Beyond a doubt, the number one most asked question in my inbox is: What will happen to the markets if Romney/Obama is elected to President?
With tonight’s final debate coming up, I’m going to set the record straight and lay out what I think will happen in the case of either scenario.
If Mr. Romney Wins
Thanks to his strong turnout at the first debate and his willingness to talk about the federal budget deficit, Mitt is suddenly leading national polls. Mr. Romney has rebranded himself as “Mr. Fix-it” and the excitement of having a successful business guy run the country is steadily building momentum.
If this momentum carries through campaign season, he could pull out a victory. Having a pro-business President would probably unleash all of the cash that has been sitting on the sidelines due to the impending fiscal cliff. Since Wall Street has not fully discounted a Romney victory, there could be a substantial rally, provided Mitt Romney quickly addresses the following:
- The Fiscal Cliff
- The mandatory defense cuts
- The impending 3.8% tax on interest, dividends and capital gains built into “Obamacare.”
Another important note: Big American companies tend to keep their cash abroad because they get higher interest rates. And they’re reluctant to repatriate their money due to the higher taxes. If Romney is elected, he’ll champion for lower corporate taxes. In the long run, that will coax American multinationals to repatriate their cash back to the U.S., and this will provide a boost to the economy.
If President Obama Wins
If President Obama is re-elected for a second term, he will probably be a lame duck President due to the Republican majority in the House. As with the case above, President Obama will need to address the Fiscal Cliff, which will most likely be averted by raising the deficit ceiling again.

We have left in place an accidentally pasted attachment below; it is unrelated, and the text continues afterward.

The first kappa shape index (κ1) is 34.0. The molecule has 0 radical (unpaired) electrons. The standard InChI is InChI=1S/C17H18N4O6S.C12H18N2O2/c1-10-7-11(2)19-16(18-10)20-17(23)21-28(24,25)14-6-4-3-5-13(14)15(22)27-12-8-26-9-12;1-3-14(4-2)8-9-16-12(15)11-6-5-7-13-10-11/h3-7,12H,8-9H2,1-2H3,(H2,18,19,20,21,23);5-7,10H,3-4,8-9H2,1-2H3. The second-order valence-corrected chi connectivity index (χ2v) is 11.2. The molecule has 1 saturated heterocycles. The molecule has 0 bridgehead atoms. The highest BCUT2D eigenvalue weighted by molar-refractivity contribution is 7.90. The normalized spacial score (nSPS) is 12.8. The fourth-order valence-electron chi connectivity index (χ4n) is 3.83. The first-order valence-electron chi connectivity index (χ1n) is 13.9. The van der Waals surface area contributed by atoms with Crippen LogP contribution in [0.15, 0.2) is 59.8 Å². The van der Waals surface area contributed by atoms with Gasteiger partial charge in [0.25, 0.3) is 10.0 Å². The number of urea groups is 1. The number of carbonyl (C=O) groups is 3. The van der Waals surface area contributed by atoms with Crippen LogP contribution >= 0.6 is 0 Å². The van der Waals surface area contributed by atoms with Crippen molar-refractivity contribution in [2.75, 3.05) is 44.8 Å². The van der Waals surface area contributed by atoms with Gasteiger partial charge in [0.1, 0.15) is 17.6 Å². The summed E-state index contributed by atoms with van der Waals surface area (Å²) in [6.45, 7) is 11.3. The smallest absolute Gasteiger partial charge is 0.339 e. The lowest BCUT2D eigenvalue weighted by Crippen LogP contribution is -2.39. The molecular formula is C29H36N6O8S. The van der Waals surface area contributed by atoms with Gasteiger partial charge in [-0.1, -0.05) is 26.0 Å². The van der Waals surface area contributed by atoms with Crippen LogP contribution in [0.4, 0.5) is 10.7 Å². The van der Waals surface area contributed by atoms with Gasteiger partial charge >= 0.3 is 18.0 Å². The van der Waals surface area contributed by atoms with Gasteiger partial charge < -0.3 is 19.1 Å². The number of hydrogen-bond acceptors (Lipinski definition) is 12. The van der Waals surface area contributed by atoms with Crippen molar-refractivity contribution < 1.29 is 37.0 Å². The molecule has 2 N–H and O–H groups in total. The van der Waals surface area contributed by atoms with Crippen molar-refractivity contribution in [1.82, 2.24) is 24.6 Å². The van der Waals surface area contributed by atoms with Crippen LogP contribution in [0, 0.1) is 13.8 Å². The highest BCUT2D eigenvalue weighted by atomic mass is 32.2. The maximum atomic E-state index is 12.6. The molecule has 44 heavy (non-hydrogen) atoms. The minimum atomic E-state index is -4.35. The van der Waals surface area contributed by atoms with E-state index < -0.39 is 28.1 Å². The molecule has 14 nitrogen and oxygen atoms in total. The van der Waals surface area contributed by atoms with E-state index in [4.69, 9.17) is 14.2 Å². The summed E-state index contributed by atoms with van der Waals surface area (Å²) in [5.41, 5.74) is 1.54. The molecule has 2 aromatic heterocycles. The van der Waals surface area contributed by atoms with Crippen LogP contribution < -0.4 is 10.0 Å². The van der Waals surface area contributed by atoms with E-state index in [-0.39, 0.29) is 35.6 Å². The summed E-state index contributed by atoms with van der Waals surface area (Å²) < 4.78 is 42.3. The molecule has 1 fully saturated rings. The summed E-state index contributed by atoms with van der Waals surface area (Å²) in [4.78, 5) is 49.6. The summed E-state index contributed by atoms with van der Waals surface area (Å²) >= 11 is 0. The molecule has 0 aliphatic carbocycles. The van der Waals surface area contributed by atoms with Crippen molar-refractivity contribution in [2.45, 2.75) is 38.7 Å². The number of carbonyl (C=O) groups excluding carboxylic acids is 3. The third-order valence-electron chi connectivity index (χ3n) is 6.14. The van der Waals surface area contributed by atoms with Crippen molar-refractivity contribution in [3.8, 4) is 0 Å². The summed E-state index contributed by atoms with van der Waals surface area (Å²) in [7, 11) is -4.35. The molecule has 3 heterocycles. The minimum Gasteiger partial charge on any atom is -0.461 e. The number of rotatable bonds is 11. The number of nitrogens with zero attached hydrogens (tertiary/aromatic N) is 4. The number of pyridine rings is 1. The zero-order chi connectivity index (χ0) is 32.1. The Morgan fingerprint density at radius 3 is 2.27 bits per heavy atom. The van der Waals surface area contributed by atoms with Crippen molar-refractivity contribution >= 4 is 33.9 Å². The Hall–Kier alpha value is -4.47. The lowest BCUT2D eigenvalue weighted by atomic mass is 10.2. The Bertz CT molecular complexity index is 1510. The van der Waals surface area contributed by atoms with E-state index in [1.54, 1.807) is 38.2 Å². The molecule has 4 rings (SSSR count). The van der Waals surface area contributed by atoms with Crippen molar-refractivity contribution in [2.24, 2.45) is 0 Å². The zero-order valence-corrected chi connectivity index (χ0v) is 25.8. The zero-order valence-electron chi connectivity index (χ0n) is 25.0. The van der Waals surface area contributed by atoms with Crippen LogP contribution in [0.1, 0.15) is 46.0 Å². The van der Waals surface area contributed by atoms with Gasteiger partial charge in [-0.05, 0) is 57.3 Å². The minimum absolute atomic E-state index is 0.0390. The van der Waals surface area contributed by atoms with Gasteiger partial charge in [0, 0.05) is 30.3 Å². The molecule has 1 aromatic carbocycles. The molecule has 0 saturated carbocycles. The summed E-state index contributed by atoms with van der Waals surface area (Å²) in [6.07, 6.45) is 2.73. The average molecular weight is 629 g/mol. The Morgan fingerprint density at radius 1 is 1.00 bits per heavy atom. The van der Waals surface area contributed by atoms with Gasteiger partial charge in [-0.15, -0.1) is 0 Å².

But the real difference comes in the form of how businesses will be taxed, let alone the dividend and capital gains tax hikes that are in store for some investors. If President Obama keeps the status quo or raises corporate taxes, he removes the incentive for multinationals to repatriate their cash.
Instead, multinationals will be more prone to buy their stock back as it will be the most efficient use of extra cash. While stock buybacks will benefit some investors in short run, the larger economic benefit comes from having this cash return to the U.S.
The Bottom Line
But I don’t believe that one victory over the other will cause a massive shock to the market. In fact, I believe that Wall Street will rally after the election for the simple fact that expectations will be set. Right now, there’s tremendous uncertainty about what to expect from election, from defense cuts to “Obamacare” to new taxes.
But once the new President is set, businesses and individuals alike can plan for the new order and move on. In either event, I recommend that you stick with fundamentally sound stocks so that you can weather this election storm with confidence.
What I’ve given you today is a brief digest of my thoughts on the election. Of course, every day introduces another flurry of headlines, so I’ll keep on top of the news and report back to you in this daily blog.